The nervous system stimulates the Sinus Node to shoot faster during times of increased activity, for example, during exercise.
Sinus Tachycardia is a faster heart rate than normal. It is responsible for generating the electrical impulses that stimulate the contraction of the heart muscle.
This system is very carefully regulated by the brain. During normal activity, the firing rate of the Sinus Node is maintained in accordance with the body’s metabolic need.
Similarly, the Sinus Nodule triggers more slowly during periods of decreased metabolic rate, for example, during sleep.
In a healthy adult, it usually means a heart rate of more than 100 beats per minute. Babies and children have resting heart rates faster than adults, so the criteria for Sinus Tachycardia are different.
For a baby, it usually means a heart rate greater than 160-170 beats per minute. In a school-age child, Sinus Tachycardia is generally considered a heart rate of more than 120 beats per minute.
The following are situations in which Sinus Tachycardia is normal:
- Response to the exercise (even running down a flight of stairs).
- Emotional discomfort or anxiety
- When you have a fever
- When the patient is pregnant.
- When ingesting caffeine or alcohol.
- When smoking
There are also situations in which the rhythm is in response to an abnormal physiological condition such as the following:
- Hypotension / Hypertension.
- Congestive heart failure.
- In the presence of heart diseases.
- During a heart attack .
Patients who experience Sinus Tachycardia may complain of a sensation of acceleration, palpitations, dizziness, lightheadedness or any of a variety of related symptoms. In general, no treatment is necessary in the presence of Sinus Tachycardia.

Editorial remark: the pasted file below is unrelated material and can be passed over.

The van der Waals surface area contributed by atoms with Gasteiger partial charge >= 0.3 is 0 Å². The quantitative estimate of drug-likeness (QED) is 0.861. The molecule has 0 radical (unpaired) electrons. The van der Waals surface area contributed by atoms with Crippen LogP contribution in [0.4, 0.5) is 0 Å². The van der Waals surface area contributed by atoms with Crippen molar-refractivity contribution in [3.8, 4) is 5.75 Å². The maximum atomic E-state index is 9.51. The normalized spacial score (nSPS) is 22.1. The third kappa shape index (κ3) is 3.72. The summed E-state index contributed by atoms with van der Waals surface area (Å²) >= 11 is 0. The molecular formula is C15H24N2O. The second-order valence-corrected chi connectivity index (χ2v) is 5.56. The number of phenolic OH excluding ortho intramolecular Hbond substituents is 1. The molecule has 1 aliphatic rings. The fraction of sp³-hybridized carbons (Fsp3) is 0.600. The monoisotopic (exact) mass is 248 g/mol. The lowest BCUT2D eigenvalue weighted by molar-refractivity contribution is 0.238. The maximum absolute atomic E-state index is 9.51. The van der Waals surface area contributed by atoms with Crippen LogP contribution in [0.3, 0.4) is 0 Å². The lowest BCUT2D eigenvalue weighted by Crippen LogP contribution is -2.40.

However, if Sinus Tachycardia is an inappropriate response (for example, the patient is sitting and has Sinus Tachycardia), medications may be indicated.
Most of the time, Sinus Tachycardia is not a problem but a normal physiological response of the body. The brain is very good at controlling heart rate based on the body’s metabolic needs.
During exercise, for example, the metabolic requirements of the body and muscles increase dramatically. Therefore, the brain indicates that the heart rate increases to deliver more blood and oxygen to the body.
Sinus Tachycardia is an expected finding in this context. It is also very common in other body stress responses. For example, pain, fever or emotion cause the body to release adrenaline, which increases the heart rate .
What people are more likely to manifest it?
Occasionally, it is observed that a child has a heart rate faster than expected, and then it is referred to a pediatric cardiologist to assess Sinus Tachycardia.
More commonly, a child can be referred because he has the feeling of palpitations. In this environment, the child feels that his heart beats fast.
The pediatric cardiologist then works to determine if these symptoms are due to expected Sinus Tachycardia or something else related to supraventricular tachycardia.
Primary sinus tachycardia in children is rare. Almost always, it is caused by a secondary problem outside the heart. For example, fever, infection, hypothyroidism , anemia or any other problem that increases the metabolic rate can cause Sinus Tachycardia.
Also, it can be seen in any state that produces a greater amount of adrenaline, for example, with anxiety or other emotional disorders.
Primary sinus tachycardia caused by a problem related to the heart is usually due to some type of infectious or inflammatory condition with the heart.
Inflammation of the heart muscle (myocarditis) or the lining of the heart (pericarditis) can produce Sinus Tachycardia.
This type of tachycardia itself usually does not require treatment. Again, it is usually a physiological response or normal reflection to the body and, therefore, perfectly adequate.